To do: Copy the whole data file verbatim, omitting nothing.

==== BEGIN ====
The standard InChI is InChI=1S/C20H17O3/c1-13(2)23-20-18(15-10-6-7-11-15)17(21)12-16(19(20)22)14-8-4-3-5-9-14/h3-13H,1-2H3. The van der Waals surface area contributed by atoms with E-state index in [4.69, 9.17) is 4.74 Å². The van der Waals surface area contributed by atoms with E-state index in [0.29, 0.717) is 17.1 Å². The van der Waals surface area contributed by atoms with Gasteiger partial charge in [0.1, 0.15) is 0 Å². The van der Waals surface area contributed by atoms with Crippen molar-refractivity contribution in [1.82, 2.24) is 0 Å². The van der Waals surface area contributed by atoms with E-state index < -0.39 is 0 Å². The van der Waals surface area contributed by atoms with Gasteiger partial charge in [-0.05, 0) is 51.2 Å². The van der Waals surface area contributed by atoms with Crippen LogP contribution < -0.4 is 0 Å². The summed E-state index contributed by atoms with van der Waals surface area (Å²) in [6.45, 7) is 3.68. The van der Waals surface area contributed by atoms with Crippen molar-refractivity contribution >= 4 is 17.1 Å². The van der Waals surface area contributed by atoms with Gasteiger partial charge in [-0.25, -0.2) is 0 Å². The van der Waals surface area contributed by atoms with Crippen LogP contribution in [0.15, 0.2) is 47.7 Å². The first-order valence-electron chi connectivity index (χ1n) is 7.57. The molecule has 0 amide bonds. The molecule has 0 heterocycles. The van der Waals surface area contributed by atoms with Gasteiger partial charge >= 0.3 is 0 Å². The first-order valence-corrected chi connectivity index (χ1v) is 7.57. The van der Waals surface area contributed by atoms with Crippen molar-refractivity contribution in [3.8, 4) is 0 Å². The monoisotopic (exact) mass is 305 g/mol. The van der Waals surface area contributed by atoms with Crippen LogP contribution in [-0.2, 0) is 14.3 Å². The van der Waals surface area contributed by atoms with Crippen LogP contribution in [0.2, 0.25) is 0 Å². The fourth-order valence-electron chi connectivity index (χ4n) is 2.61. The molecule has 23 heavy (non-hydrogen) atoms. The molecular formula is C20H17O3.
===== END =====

The standard InChI is InChI=1S/C20H17O3/c1-13(2)23-20-18(15-10-6-7-11-15)17(21)12-16(19(20)22)14-8-4-3-5-9-14/h3-13H,1-2H3. The van der Waals surface area contributed by atoms with E-state index in [4.69, 9.17) is 4.74 Å². The van der Waals surface area contributed by atoms with E-state index in [0.29, 0.717) is 17.1 Å². The van der Waals surface area contributed by atoms with Gasteiger partial charge in [0.1, 0.15) is 0 Å². The van der Waals surface area contributed by atoms with Crippen molar-refractivity contribution in [1.82, 2.24) is 0 Å². The van der Waals surface area contributed by atoms with E-state index < -0.39 is 0 Å². The van der Waals surface area contributed by atoms with Gasteiger partial charge in [-0.05, 0) is 51.2 Å². The van der Waals surface area contributed by atoms with Crippen LogP contribution < -0.4 is 0 Å². The summed E-state index contributed by atoms with van der Waals surface area (Å²) in [6.45, 7) is 3.68. The van der Waals surface area contributed by atoms with Crippen molar-refractivity contribution >= 4 is 17.1 Å². The van der Waals surface area contributed by atoms with Gasteiger partial charge in [-0.25, -0.2) is 0 Å². The van der Waals surface area contributed by atoms with Crippen LogP contribution in [0.15, 0.2) is 47.7 Å². The first-order valence-electron chi connectivity index (χ1n) is 7.57. The molecule has 0 amide bonds. The molecule has 0 heterocycles. The van der Waals surface area contributed by atoms with Gasteiger partial charge >= 0.3 is 0 Å². The first-order valence-corrected chi connectivity index (χ1v) is 7.57. The van der Waals surface area contributed by atoms with Crippen molar-refractivity contribution in [3.8, 4) is 0 Å². The monoisotopic (exact) mass is 305 g/mol. The van der Waals surface area contributed by atoms with Crippen LogP contribution in [-0.2, 0) is 14.3 Å². The van der Waals surface area contributed by atoms with Crippen LogP contribution in [0.2, 0.25) is 0 Å². The fourth-order valence-electron chi connectivity index (χ4n) is 2.61. The molecule has 23 heavy (non-hydrogen) atoms. The molecular formula is C20H17O3.